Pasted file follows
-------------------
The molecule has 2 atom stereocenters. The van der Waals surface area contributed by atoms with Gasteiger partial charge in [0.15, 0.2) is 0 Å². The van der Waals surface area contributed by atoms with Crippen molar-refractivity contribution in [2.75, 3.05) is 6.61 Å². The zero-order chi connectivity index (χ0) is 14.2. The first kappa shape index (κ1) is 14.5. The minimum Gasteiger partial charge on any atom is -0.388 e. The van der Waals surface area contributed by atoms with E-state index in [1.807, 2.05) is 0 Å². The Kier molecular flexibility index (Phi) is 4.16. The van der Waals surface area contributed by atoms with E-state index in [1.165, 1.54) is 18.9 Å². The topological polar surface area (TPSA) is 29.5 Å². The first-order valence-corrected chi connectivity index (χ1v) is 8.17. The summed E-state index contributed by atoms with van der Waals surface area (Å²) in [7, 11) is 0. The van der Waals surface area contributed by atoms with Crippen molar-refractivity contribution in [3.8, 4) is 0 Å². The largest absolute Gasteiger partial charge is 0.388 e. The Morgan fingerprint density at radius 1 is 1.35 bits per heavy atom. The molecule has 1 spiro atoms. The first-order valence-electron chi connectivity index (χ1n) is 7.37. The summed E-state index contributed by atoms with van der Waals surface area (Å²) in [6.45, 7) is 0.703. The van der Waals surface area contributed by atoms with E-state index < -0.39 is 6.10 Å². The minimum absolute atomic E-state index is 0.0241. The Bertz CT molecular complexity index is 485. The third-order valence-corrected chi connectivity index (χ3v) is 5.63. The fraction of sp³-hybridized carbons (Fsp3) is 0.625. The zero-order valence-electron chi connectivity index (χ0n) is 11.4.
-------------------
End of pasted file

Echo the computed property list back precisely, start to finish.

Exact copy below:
The molecule has 2 atom stereocenters. The van der Waals surface area contributed by atoms with Gasteiger partial charge in [0.15, 0.2) is 0 Å². The van der Waals surface area contributed by atoms with Crippen molar-refractivity contribution in [2.75, 3.05) is 6.61 Å². The zero-order chi connectivity index (χ0) is 14.2. The first kappa shape index (κ1) is 14.5. The minimum Gasteiger partial charge on any atom is -0.388 e. The van der Waals surface area contributed by atoms with E-state index in [1.807, 2.05) is 0 Å². The Kier molecular flexibility index (Phi) is 4.16. The van der Waals surface area contributed by atoms with E-state index in [1.165, 1.54) is 18.9 Å². The topological polar surface area (TPSA) is 29.5 Å². The first-order valence-corrected chi connectivity index (χ1v) is 8.17. The summed E-state index contributed by atoms with van der Waals surface area (Å²) in [7, 11) is 0. The van der Waals surface area contributed by atoms with Crippen molar-refractivity contribution in [3.8, 4) is 0 Å². The largest absolute Gasteiger partial charge is 0.388 e. The Morgan fingerprint density at radius 1 is 1.35 bits per heavy atom. The molecule has 1 spiro atoms. The first-order valence-electron chi connectivity index (χ1n) is 7.37. The summed E-state index contributed by atoms with van der Waals surface area (Å²) in [6.45, 7) is 0.703. The van der Waals surface area contributed by atoms with E-state index < -0.39 is 6.10 Å². The minimum absolute atomic E-state index is 0.0241. The Bertz CT molecular complexity index is 485. The third-order valence-corrected chi connectivity index (χ3v) is 5.63. The fraction of sp³-hybridized carbons (Fsp3) is 0.625. The zero-order valence-electron chi connectivity index (χ0n) is 11.4.